Here’s a new category of posts in which I will provide a circumstance, and you can provide your potential response; similar to a television show in the United States for which I’ve seen ads.
Here’s the circumstance that I encountered today that has inspired this initial post:
I walked into my local grocery store today, and waited at the Customer Service counter to cash in my winning lotto ticket: $10 Woo hoo! (The Customer Service counter is just outside of the public restrooms.)
As I waited for customer service, what did I see, but a male customer exiting the men’s bathroom, with a USA Today newspaper in his hands. It doesn’t take an advanced educational degree to discern what this customer had just done – in the bathroom, with a newspaper. By the way – USA Today is just one of many newspapers found on shelves approximately 20 feet inside the store’s entrance that one can pick up and purchase at checkout.
But that’s not all. This customer then placed the very same newspaper – no longer a virgin-clean newspaper – on one of the seldom-used checkout counters, gathered his shopping cart where he had parked it while he did his business in the bathroom, and then happily proceeded to do his shopping.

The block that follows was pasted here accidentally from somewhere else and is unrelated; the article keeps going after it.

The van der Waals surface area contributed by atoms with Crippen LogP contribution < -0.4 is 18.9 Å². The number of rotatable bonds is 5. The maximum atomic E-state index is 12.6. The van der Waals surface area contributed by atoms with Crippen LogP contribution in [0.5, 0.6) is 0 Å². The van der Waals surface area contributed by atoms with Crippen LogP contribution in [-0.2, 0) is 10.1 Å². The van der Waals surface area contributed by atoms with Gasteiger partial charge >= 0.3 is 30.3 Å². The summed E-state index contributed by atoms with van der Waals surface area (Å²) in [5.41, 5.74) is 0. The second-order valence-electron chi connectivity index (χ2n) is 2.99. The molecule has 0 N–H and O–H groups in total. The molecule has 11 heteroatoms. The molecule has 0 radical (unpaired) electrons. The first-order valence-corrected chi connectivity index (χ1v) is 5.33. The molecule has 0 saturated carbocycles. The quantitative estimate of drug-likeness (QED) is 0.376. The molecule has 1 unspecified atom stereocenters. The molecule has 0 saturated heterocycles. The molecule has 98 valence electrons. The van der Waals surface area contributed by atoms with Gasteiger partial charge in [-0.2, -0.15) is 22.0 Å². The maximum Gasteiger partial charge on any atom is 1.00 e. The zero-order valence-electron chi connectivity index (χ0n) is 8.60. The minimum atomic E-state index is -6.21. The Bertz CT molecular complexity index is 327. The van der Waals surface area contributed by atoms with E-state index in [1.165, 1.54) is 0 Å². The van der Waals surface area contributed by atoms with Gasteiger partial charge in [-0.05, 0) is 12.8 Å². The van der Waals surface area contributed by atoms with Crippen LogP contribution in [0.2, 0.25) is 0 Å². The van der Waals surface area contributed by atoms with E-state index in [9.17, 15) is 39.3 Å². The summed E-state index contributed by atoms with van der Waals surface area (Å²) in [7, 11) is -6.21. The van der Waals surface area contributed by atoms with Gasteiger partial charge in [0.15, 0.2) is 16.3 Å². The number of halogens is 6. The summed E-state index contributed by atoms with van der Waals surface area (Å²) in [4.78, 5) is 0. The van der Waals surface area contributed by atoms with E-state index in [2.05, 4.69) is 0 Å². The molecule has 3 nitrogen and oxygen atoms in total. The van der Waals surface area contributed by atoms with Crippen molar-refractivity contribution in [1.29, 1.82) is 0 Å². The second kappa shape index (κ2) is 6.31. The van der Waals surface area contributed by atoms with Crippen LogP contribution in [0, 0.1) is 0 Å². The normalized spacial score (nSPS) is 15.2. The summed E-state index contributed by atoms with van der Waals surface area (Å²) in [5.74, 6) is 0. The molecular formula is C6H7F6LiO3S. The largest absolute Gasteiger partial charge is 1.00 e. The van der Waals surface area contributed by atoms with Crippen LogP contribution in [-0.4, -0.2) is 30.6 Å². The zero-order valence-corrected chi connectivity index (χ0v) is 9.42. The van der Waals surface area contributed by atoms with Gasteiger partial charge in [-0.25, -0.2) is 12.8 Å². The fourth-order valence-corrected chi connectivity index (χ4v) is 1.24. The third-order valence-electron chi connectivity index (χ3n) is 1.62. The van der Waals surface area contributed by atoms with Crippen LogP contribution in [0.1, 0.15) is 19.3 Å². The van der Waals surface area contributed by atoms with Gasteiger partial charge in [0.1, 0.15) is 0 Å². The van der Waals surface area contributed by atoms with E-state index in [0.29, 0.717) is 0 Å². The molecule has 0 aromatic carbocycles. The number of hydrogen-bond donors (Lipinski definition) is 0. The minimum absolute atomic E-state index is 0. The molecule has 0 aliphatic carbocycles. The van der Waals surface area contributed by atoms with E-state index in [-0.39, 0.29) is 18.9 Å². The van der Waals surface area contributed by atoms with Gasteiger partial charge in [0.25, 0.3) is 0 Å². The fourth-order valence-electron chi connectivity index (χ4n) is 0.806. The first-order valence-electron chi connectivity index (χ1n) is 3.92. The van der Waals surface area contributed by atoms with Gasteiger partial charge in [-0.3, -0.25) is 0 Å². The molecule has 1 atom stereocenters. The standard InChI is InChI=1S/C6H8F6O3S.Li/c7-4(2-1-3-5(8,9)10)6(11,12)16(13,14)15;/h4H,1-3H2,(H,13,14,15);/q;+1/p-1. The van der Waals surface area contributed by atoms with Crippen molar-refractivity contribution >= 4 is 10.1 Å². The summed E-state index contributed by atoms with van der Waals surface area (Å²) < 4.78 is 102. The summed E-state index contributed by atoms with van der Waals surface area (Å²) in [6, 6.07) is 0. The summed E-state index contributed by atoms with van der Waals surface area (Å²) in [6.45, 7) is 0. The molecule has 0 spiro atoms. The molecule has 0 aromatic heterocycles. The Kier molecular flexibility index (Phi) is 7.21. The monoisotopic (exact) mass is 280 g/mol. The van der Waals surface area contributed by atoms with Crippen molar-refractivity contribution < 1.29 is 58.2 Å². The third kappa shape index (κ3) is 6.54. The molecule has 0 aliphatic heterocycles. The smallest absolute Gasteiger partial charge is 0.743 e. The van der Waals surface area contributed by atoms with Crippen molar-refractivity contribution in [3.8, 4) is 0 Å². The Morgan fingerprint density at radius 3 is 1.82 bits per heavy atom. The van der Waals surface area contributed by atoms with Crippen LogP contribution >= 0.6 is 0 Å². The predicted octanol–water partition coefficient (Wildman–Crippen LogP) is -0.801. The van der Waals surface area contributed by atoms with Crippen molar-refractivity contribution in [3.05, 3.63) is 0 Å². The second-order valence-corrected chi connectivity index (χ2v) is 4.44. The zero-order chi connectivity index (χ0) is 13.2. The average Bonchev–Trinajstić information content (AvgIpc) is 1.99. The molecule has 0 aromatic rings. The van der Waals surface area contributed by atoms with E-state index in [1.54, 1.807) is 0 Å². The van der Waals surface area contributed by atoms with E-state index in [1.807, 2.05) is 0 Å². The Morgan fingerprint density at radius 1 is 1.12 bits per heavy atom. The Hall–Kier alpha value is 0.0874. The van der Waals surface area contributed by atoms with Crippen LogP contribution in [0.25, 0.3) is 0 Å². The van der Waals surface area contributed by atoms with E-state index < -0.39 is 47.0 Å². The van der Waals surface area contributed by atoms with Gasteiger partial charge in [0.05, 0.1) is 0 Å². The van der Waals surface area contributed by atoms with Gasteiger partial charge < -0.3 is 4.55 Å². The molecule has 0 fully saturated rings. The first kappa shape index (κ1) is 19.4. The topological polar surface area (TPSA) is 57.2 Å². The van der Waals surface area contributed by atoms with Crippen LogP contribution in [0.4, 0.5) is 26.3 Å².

As luck would have it, this same gentleman was right in front of me paying for his groceries while I loaded up the checkout counter with my soon-to-be-purchased items. He walked away, I took my place at the checkout counter, glanced over at the seldom-used counter near the public restrooms, and there lay the USA Today, in all its tainted glory.
What would you do?
Postscript: A family member/reader suggested that the newspaper reader may have indeed already paid for the USA Today. I agree, that’s a possible scenario. Let’s take that thought a wee bit further, shall we? Perhaps the paper had been paid for and the newspaper reader left it on the checkout stand so that someone else may enjoy the day’s news, free of charge. (What a generous thought on my part.)
Even going with that wonderfully generous supposition, shouldn’t the next person on the receiving end of the free newspaper have been made aware of the previous owner’s potty antics e.g., perhaps the satisfied pottier could have placed a sign on the newspaper stating that this issue of USA Today had already spent considerable time in the men’s bathroom and therefore, in full disclosure, you have first right of refusal should you decide not to read a newspaper that has been in close proximity to someone’s morning duty?